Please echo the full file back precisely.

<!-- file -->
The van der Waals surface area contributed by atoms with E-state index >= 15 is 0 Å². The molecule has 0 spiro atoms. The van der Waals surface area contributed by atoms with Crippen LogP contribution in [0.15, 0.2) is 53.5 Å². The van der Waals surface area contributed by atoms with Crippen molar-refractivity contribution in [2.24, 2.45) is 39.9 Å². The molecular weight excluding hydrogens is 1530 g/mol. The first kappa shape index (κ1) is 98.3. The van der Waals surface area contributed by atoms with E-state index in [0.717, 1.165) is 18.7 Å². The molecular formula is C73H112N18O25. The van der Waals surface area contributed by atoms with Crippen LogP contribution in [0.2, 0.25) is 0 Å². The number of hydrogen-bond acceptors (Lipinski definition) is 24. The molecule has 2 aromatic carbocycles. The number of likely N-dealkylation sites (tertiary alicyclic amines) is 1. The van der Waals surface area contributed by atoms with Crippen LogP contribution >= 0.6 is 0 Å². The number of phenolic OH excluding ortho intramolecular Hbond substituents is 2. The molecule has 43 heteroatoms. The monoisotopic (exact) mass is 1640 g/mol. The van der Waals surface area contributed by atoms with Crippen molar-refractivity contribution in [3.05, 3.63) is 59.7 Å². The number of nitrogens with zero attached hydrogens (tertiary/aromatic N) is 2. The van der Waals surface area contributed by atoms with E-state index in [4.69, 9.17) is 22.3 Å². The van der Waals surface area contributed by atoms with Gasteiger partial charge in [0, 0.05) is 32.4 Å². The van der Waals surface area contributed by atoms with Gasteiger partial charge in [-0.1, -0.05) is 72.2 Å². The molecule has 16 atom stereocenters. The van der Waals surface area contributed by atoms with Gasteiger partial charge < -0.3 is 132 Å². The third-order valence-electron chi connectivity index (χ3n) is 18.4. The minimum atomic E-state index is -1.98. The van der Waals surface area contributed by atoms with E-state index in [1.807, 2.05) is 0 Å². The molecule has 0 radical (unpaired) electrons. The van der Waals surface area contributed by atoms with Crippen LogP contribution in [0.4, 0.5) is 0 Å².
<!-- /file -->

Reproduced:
The van der Waals surface area contributed by atoms with E-state index >= 15 is 0 Å². The molecule has 0 spiro atoms. The van der Waals surface area contributed by atoms with Crippen LogP contribution in [0.15, 0.2) is 53.5 Å². The van der Waals surface area contributed by atoms with Crippen molar-refractivity contribution in [2.24, 2.45) is 39.9 Å². The molecular weight excluding hydrogens is 1530 g/mol. The first kappa shape index (κ1) is 98.3. The van der Waals surface area contributed by atoms with E-state index in [0.717, 1.165) is 18.7 Å². The molecular formula is C73H112N18O25. The van der Waals surface area contributed by atoms with Crippen LogP contribution in [0.2, 0.25) is 0 Å². The number of hydrogen-bond acceptors (Lipinski definition) is 24. The molecule has 2 aromatic carbocycles. The number of likely N-dealkylation sites (tertiary alicyclic amines) is 1. The van der Waals surface area contributed by atoms with Crippen LogP contribution >= 0.6 is 0 Å². The number of phenolic OH excluding ortho intramolecular Hbond substituents is 2. The molecule has 43 heteroatoms. The monoisotopic (exact) mass is 1640 g/mol. The van der Waals surface area contributed by atoms with Crippen molar-refractivity contribution in [3.05, 3.63) is 59.7 Å². The number of nitrogens with zero attached hydrogens (tertiary/aromatic N) is 2. The van der Waals surface area contributed by atoms with E-state index in [4.69, 9.17) is 22.3 Å². The van der Waals surface area contributed by atoms with Gasteiger partial charge in [0, 0.05) is 32.4 Å². The van der Waals surface area contributed by atoms with Gasteiger partial charge in [-0.1, -0.05) is 72.2 Å². The molecule has 16 atom stereocenters. The van der Waals surface area contributed by atoms with Gasteiger partial charge < -0.3 is 132 Å². The third-order valence-electron chi connectivity index (χ3n) is 18.4. The minimum atomic E-state index is -1.98. The van der Waals surface area contributed by atoms with E-state index in [1.807, 2.05) is 0 Å². The molecule has 0 radical (unpaired) electrons. The van der Waals surface area contributed by atoms with Crippen LogP contribution in [0.4, 0.5) is 0 Å².